Over the years, Ron, Maria, and their sons have made hundreds of presentations to groups large and small in an effort to share what they’ve learned, describe the challenges, and to build support for organic agriculture. They trace their advocacy work back to 1983, when Ron and Maria decided to stop using pesticides. This helped set in motion the start of Practical Farmers of Iowa. David is now a second-generation PFI board member.

Ron, Maria, and their sons are frequently approached to participate in committees and task forces, advisory groups, and boards, as well as to speak at gatherings large and small. “I believe it’s because we believe, and live, our responsibility to be stewards of the land and livestock,” Maria said. “When you start with one effort, other doors open.”

Ron and Maria have hosted more than 35 fields days on their farm, events highlighting on-farm research results, livestock management and genetics, marketing strategies, and farm policy issues. The family hosts a major farm tour and dozens of small group tours on their farm every year. Visitors have come from across the country, as well as from Japan, China, Lithuania, Argentina, Brazil and North Korea.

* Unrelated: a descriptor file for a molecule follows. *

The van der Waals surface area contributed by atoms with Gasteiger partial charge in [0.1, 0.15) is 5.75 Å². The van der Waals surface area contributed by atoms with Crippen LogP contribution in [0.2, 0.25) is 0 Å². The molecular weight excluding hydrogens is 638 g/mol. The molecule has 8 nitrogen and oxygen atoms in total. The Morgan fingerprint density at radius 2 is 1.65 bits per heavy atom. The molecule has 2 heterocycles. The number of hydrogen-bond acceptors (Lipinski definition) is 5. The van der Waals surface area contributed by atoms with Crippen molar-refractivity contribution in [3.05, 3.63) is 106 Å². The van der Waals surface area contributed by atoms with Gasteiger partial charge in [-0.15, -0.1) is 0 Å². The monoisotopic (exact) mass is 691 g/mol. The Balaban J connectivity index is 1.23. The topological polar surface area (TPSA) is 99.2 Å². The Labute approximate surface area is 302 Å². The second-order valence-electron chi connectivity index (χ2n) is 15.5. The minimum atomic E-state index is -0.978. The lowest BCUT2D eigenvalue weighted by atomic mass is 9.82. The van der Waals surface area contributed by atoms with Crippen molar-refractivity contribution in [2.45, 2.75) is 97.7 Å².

The family devotes time to public policy and civic work “because we offer something better through organic agriculture,” Ron said. That “better” arises from a holistic approach that encompasses sustainable production, creative marketing, improved quality of life, and revitalized community.

Innovative Marketing
Rosmann Family Farms is a marketing trailblazer. It gained momentum by being one of the first provide certified organic beef in their market area. They private labeled their pork and beef 21 years ago, direct marketing to individuals and distributing to retail stores in distant cities. Demand and herd growth eventually called for a different distribution approach—and an opportunity to change local attitudes about certified organic, Ron said.